Sunday, April 3, 2011

The incalculable cost of nuclear power

George Monbiot caused quite a stir recently when he declared that the Fukushima Daiichi disaster had confirmed him as a supporter of nuclear power as part of the solution for reducing carbon emissions. But the costs and uncertainties of the industry cast serious doubt on the prospects for a nuclear renaissance.

Monbiot is not the first climate advocate to call for more nuclear power. Steward Brand, famous as publisher of the Whole Earth Catalog, has announced that he favours building more nuclear power because, as he puts it, "coal is so awful."

Such declarations are taken as evidence that environmentalists are becoming more hardheaded about energy economics. Monbiot complains that renewable energy advocates are using a double standard in assessing the economics, but nuclear power has never been able to stand on its own without government backup.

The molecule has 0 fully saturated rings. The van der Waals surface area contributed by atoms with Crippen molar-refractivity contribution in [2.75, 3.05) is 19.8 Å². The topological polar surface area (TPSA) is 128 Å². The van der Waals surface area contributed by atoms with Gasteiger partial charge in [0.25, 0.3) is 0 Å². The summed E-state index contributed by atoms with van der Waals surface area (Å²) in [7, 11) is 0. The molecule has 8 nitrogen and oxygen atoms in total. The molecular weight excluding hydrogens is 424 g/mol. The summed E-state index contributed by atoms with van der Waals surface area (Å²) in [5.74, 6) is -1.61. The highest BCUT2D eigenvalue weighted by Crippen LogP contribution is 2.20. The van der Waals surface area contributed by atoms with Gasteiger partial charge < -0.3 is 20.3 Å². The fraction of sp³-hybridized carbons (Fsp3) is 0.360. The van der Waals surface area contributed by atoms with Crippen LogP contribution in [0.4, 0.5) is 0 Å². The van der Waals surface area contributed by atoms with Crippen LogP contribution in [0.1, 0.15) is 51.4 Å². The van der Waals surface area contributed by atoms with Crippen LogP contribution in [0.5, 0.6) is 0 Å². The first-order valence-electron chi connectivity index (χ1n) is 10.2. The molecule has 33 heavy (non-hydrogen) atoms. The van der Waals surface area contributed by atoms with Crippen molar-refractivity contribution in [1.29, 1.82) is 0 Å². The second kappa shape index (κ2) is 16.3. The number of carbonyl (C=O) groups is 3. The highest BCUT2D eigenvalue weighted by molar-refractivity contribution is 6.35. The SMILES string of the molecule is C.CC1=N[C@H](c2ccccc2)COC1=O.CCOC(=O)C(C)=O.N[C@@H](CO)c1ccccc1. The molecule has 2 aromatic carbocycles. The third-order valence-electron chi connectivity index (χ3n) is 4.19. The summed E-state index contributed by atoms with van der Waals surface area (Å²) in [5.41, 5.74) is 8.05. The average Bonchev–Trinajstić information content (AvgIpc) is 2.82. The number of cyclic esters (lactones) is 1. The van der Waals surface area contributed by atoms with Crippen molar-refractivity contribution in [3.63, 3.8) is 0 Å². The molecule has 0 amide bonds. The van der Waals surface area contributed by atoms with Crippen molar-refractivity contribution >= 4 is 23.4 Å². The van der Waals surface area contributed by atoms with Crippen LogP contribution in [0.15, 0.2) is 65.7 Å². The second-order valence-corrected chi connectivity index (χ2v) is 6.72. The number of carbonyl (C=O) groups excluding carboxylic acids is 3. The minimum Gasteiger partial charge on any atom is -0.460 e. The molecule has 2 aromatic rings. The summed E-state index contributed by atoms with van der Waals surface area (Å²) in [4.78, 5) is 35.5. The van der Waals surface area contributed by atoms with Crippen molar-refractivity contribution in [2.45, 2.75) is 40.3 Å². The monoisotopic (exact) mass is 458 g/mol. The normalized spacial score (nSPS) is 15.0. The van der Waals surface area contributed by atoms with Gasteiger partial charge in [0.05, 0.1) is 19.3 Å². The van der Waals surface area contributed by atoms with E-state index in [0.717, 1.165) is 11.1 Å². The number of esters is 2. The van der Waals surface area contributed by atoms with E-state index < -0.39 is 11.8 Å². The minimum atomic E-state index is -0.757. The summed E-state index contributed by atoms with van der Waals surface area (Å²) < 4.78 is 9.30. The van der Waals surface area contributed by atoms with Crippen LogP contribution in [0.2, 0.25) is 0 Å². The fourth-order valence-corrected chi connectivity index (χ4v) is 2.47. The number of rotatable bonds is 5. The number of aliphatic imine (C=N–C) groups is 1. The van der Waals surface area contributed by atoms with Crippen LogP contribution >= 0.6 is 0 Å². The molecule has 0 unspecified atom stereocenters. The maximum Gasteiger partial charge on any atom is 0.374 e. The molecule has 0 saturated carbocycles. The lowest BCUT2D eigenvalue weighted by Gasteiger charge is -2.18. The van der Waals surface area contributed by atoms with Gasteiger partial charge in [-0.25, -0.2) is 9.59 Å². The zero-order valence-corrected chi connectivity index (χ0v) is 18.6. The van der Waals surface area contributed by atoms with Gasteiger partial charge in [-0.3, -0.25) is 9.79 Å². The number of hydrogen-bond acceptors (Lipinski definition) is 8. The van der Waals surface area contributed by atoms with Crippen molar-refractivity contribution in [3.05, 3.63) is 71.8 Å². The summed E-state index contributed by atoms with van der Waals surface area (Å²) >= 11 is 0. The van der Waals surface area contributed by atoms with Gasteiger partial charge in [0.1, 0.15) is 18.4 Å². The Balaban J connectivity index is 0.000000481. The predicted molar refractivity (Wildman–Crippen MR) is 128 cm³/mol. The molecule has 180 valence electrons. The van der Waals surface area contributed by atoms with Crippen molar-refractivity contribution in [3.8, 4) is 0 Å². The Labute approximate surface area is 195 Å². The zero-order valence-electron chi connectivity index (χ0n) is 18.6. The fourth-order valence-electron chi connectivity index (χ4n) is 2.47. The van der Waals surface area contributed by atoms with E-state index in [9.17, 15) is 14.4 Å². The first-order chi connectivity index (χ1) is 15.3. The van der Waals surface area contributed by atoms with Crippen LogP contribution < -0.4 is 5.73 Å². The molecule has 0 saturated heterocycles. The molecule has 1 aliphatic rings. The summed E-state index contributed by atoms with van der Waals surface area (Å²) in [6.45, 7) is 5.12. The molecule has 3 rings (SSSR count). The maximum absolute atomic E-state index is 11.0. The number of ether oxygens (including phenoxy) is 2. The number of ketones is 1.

If the costs and benefits of nuclear power are so attractive, where are the investors? At least with wind and solar power, it is possible to see the cost curve dropping to the break-even point in the near future. Nuclear power, by contrast, may never be able to convince investors to put their money down without government guarantees.


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